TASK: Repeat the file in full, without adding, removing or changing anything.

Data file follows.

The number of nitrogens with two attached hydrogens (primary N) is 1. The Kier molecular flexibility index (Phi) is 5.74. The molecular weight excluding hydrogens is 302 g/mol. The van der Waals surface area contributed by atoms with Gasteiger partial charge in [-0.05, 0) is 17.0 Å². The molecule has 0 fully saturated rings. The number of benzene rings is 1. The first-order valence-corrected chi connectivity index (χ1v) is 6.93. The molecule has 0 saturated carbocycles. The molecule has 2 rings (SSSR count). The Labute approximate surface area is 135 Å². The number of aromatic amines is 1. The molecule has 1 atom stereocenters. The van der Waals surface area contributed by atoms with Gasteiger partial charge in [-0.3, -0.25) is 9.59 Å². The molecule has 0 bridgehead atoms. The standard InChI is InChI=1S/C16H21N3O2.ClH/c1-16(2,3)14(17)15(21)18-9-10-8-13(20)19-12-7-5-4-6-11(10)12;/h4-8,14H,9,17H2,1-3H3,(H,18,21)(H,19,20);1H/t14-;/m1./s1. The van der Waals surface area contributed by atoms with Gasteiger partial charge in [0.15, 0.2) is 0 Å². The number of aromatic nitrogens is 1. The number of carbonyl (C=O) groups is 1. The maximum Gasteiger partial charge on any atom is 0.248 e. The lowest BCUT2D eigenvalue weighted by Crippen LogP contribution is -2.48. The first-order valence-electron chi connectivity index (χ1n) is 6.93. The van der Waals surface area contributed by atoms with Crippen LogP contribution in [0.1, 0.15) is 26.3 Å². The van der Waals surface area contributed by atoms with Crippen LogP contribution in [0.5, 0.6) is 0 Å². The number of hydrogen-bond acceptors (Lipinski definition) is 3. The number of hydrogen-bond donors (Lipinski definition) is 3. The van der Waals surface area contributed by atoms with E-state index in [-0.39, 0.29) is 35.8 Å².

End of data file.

The number of nitrogens with two attached hydrogens (primary N) is 1. The Kier molecular flexibility index (Phi) is 5.74. The molecular weight excluding hydrogens is 302 g/mol. The van der Waals surface area contributed by atoms with Gasteiger partial charge in [-0.05, 0) is 17.0 Å². The molecule has 0 fully saturated rings. The number of benzene rings is 1. The first-order valence-corrected chi connectivity index (χ1v) is 6.93. The molecule has 0 saturated carbocycles. The molecule has 2 rings (SSSR count). The Labute approximate surface area is 135 Å². The number of aromatic amines is 1. The molecule has 1 atom stereocenters. The van der Waals surface area contributed by atoms with Gasteiger partial charge in [-0.3, -0.25) is 9.59 Å². The molecule has 0 bridgehead atoms. The standard InChI is InChI=1S/C16H21N3O2.ClH/c1-16(2,3)14(17)15(21)18-9-10-8-13(20)19-12-7-5-4-6-11(10)12;/h4-8,14H,9,17H2,1-3H3,(H,18,21)(H,19,20);1H/t14-;/m1./s1. The van der Waals surface area contributed by atoms with Gasteiger partial charge in [0.15, 0.2) is 0 Å². The number of aromatic nitrogens is 1. The number of carbonyl (C=O) groups is 1. The maximum Gasteiger partial charge on any atom is 0.248 e. The lowest BCUT2D eigenvalue weighted by Crippen LogP contribution is -2.48. The first-order valence-electron chi connectivity index (χ1n) is 6.93. The van der Waals surface area contributed by atoms with Crippen LogP contribution in [0.1, 0.15) is 26.3 Å². The van der Waals surface area contributed by atoms with Crippen LogP contribution in [0.5, 0.6) is 0 Å². The number of hydrogen-bond acceptors (Lipinski definition) is 3. The number of hydrogen-bond donors (Lipinski definition) is 3. The van der Waals surface area contributed by atoms with E-state index in [-0.39, 0.29) is 35.8 Å².